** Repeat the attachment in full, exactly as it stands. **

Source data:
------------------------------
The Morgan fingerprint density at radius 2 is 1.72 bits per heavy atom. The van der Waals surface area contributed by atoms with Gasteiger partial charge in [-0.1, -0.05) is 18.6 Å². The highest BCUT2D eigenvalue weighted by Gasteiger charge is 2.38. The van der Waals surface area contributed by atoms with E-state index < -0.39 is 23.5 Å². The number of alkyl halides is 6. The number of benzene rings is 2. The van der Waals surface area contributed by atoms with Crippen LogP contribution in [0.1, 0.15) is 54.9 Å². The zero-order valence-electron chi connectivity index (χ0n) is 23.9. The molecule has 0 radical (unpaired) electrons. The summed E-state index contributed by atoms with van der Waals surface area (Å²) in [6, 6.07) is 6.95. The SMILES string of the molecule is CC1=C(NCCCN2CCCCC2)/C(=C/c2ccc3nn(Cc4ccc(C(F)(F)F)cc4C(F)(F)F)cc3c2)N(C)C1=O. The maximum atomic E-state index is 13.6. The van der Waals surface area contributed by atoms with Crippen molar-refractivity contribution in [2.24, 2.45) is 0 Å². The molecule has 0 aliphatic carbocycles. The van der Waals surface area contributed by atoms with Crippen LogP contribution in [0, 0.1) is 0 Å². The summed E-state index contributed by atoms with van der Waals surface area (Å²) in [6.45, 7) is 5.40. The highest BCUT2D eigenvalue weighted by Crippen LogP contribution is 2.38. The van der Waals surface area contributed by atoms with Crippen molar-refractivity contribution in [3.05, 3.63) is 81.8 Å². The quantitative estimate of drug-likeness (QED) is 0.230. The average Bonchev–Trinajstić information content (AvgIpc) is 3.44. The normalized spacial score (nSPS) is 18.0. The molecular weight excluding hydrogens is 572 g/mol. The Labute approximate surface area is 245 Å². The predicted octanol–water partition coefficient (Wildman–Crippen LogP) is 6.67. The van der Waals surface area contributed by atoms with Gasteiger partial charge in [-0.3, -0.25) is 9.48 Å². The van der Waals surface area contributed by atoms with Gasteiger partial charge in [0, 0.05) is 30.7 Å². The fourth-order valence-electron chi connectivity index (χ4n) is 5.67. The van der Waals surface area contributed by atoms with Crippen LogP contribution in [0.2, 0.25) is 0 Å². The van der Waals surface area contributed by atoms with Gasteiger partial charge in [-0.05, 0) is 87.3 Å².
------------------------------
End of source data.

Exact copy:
The Morgan fingerprint density at radius 2 is 1.72 bits per heavy atom. The van der Waals surface area contributed by atoms with Gasteiger partial charge in [-0.1, -0.05) is 18.6 Å². The highest BCUT2D eigenvalue weighted by Gasteiger charge is 2.38. The van der Waals surface area contributed by atoms with E-state index < -0.39 is 23.5 Å². The number of alkyl halides is 6. The number of benzene rings is 2. The van der Waals surface area contributed by atoms with Crippen LogP contribution in [0.1, 0.15) is 54.9 Å². The zero-order valence-electron chi connectivity index (χ0n) is 23.9. The molecule has 0 radical (unpaired) electrons. The summed E-state index contributed by atoms with van der Waals surface area (Å²) in [6, 6.07) is 6.95. The SMILES string of the molecule is CC1=C(NCCCN2CCCCC2)/C(=C/c2ccc3nn(Cc4ccc(C(F)(F)F)cc4C(F)(F)F)cc3c2)N(C)C1=O. The maximum atomic E-state index is 13.6. The van der Waals surface area contributed by atoms with Crippen molar-refractivity contribution in [2.24, 2.45) is 0 Å². The molecule has 0 aliphatic carbocycles. The van der Waals surface area contributed by atoms with Crippen LogP contribution in [0, 0.1) is 0 Å². The summed E-state index contributed by atoms with van der Waals surface area (Å²) in [6.45, 7) is 5.40. The highest BCUT2D eigenvalue weighted by Crippen LogP contribution is 2.38. The van der Waals surface area contributed by atoms with Crippen molar-refractivity contribution in [3.05, 3.63) is 81.8 Å². The quantitative estimate of drug-likeness (QED) is 0.230. The average Bonchev–Trinajstić information content (AvgIpc) is 3.44. The normalized spacial score (nSPS) is 18.0. The molecular weight excluding hydrogens is 572 g/mol. The Labute approximate surface area is 245 Å². The predicted octanol–water partition coefficient (Wildman–Crippen LogP) is 6.67. The van der Waals surface area contributed by atoms with Gasteiger partial charge in [-0.3, -0.25) is 9.48 Å². The van der Waals surface area contributed by atoms with Gasteiger partial charge in [0, 0.05) is 30.7 Å². The fourth-order valence-electron chi connectivity index (χ4n) is 5.67. The van der Waals surface area contributed by atoms with Crippen LogP contribution in [0.2, 0.25) is 0 Å². The van der Waals surface area contributed by atoms with Gasteiger partial charge in [-0.05, 0) is 87.3 Å².